The stand-alone section of Cuban contemporary art in the Phillips sale—which Cuban Art News has previewed and reported on throughout the month—achieved 100 percent sell-through at the final Latin American auction of the New York season.
“This is historic,” said one Phillips bidder who preferred to remain anonymous. “It’s the beginning of the Cuban contemporary art market on a grand scale.”
With its deliberate emphasis on contemporary work, Phillips spotlighted artists like Los Carpinteros, José Ángel Toirac, and Tania Bruguera, whose lots fetched close to double their high estimates. Works by Armando Mariño, Carlos Estévez, and Carlos Garaicoa also made a strong showing.
Overall, estimates in the Cuban contemporary section were conservative. As a result, most works surpassed these figures, in many cases by a significant amount. A Belkis Ayón embossed collograph, for instance—which Phillips Latin American head Laura González described as “a gem”—was estimated at $6,000-$8,000 and sold for $13,750. A Manuel Mendive oil painting, estimated at $7,000-$9,000, brought in $15,000.
The top lot in the stand-alone Cuban contemporary section was Los Carpinteros’ Mueble gordo. Estimated at $10,000-$15,000, it sold for $25,000. Carlos Garaicoa’s suite of five photographs, Acerca de la caja del reloj…, brought in $22,500.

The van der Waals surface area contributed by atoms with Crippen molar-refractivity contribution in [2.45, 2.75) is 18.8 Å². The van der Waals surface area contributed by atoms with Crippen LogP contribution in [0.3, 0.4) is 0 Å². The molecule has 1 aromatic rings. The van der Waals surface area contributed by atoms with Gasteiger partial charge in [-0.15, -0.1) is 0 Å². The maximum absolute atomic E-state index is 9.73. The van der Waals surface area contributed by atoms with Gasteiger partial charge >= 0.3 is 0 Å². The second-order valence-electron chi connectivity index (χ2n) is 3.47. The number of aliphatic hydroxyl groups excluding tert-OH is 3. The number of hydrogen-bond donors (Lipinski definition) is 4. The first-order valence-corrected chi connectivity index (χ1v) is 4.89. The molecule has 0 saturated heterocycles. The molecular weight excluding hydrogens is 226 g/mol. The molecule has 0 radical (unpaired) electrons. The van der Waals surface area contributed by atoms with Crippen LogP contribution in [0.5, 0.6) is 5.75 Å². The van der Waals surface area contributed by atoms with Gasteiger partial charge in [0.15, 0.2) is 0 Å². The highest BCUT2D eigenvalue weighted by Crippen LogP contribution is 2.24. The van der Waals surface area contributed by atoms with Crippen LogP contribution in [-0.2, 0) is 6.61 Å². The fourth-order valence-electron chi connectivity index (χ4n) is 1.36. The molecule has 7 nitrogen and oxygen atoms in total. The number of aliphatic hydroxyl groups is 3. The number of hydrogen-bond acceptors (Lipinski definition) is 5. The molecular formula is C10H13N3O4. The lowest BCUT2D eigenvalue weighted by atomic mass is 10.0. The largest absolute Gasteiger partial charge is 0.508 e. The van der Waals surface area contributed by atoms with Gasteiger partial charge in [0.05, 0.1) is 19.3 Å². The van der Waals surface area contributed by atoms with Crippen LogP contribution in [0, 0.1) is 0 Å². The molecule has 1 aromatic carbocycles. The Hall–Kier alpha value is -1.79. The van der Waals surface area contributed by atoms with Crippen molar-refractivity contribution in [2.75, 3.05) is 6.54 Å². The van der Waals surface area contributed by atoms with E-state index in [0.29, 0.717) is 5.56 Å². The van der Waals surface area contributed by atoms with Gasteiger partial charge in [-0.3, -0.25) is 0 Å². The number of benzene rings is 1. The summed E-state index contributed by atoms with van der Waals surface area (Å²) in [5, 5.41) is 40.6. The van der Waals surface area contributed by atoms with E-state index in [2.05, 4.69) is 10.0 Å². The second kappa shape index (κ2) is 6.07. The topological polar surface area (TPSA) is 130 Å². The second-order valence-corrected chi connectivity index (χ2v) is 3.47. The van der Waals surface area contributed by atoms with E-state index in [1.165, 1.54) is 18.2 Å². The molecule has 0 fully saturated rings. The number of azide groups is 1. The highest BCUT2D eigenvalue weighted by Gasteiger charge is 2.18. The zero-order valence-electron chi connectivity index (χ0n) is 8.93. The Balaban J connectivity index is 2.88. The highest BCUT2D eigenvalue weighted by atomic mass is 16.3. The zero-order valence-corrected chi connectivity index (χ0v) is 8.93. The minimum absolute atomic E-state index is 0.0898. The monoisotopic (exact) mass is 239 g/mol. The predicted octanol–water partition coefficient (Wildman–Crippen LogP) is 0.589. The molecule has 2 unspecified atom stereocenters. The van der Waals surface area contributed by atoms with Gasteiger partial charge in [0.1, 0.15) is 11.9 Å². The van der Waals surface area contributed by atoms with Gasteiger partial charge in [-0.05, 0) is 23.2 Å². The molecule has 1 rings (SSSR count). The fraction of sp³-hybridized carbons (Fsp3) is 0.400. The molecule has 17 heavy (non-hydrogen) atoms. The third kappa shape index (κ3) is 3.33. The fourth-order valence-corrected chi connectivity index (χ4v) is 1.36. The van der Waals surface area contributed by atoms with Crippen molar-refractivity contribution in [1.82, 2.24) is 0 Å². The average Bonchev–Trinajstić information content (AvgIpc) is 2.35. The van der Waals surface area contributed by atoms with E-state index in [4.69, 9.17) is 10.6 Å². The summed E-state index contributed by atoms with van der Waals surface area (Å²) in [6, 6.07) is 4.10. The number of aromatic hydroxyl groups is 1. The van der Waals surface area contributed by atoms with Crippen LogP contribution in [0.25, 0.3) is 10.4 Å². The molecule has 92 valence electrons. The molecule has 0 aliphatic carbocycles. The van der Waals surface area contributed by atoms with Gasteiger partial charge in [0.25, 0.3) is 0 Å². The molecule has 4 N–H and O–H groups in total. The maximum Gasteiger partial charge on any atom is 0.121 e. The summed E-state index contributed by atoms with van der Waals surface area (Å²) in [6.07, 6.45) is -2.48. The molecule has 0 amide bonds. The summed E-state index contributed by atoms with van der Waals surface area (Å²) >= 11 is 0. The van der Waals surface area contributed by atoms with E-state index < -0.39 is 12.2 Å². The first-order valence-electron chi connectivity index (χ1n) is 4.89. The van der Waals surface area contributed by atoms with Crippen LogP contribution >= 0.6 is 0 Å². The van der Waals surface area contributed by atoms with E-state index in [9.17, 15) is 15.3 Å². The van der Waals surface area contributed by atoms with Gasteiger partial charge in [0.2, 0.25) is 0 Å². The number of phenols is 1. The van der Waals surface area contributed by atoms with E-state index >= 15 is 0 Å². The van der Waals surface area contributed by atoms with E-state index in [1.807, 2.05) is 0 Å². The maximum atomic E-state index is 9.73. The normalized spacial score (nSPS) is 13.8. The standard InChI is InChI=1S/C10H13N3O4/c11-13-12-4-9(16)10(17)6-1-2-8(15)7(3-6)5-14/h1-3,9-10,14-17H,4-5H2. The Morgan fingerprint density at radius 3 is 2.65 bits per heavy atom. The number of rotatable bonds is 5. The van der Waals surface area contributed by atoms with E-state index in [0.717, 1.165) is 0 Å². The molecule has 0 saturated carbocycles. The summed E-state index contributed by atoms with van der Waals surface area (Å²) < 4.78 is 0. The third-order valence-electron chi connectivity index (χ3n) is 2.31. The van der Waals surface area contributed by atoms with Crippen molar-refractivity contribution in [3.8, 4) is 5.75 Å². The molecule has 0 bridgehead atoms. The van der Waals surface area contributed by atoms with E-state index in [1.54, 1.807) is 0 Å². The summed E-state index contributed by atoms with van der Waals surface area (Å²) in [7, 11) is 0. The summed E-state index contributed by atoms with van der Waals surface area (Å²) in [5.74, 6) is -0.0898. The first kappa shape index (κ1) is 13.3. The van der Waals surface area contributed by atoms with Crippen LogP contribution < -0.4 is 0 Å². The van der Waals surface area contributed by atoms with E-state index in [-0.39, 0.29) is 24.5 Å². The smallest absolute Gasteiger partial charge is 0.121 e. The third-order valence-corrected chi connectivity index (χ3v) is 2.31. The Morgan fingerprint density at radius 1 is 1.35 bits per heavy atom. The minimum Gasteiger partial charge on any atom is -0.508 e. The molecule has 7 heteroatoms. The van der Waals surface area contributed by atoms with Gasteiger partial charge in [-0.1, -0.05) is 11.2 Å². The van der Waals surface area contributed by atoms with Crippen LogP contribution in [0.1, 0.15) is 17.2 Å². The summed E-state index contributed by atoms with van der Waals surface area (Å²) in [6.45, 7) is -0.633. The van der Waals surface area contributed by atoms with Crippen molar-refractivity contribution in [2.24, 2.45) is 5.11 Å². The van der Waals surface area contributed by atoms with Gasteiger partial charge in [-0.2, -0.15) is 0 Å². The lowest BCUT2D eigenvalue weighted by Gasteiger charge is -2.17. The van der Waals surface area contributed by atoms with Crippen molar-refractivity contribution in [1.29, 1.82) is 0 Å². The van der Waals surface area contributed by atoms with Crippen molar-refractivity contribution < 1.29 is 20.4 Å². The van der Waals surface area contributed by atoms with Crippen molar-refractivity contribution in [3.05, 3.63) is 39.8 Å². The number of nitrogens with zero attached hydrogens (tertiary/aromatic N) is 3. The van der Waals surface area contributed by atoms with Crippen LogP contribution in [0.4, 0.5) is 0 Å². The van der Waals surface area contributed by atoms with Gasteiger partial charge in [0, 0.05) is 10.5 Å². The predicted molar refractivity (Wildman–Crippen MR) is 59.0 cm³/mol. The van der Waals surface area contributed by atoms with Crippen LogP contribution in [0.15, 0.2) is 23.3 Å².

Another winner was Umberto Peña’s Tu Nooo. Estimated at a modest $6,000-$8,000, it more than tripled its low with a final price of $18,750.
Many contemporary Cuban works also performed well in Christie’s sale. The breakaway winner was Roberto Fabelo, whose 2012 Gaviota, a painting on embroidered silk, blew past its high estimate of $30,000 to fetch almost double at $56,250.
[Addendum:] At Sotheby’s, The Jaws of Life, a 2012 stainless steel sculpture by The-Merger (Mario Miguel González, Niels Moliero Luis, and Alain Pino) turned in even stronger results, more than doubling its $30,000 high estimate with a final price of $68,750.
Amid sales that saw few if any records broken in the Latin American field as a whole, outstanding works by auction stars Wifredo Lam and Tomás Sánchez delivered predictably strong returns. Among the three sales, the top price for a Cuban work went to Wifredo Lam’s 1950 oil painting La rose zombie, which took $845,000 in the Christie’s sale, well above its top estimate of $700,000.
At Sotheby’s the following night, Lam triumphed again with Des Mêmes Racines (Cheval Bon Dieu), a 1945 oil that more than doubled its $200,000 high estimate with a final price of $461,000. At Christie’s, Tomás Sánchez’s 2012 oil, La luz diagonal, performed a similar feat, bringing $173,000 against a high estimate of $80,000.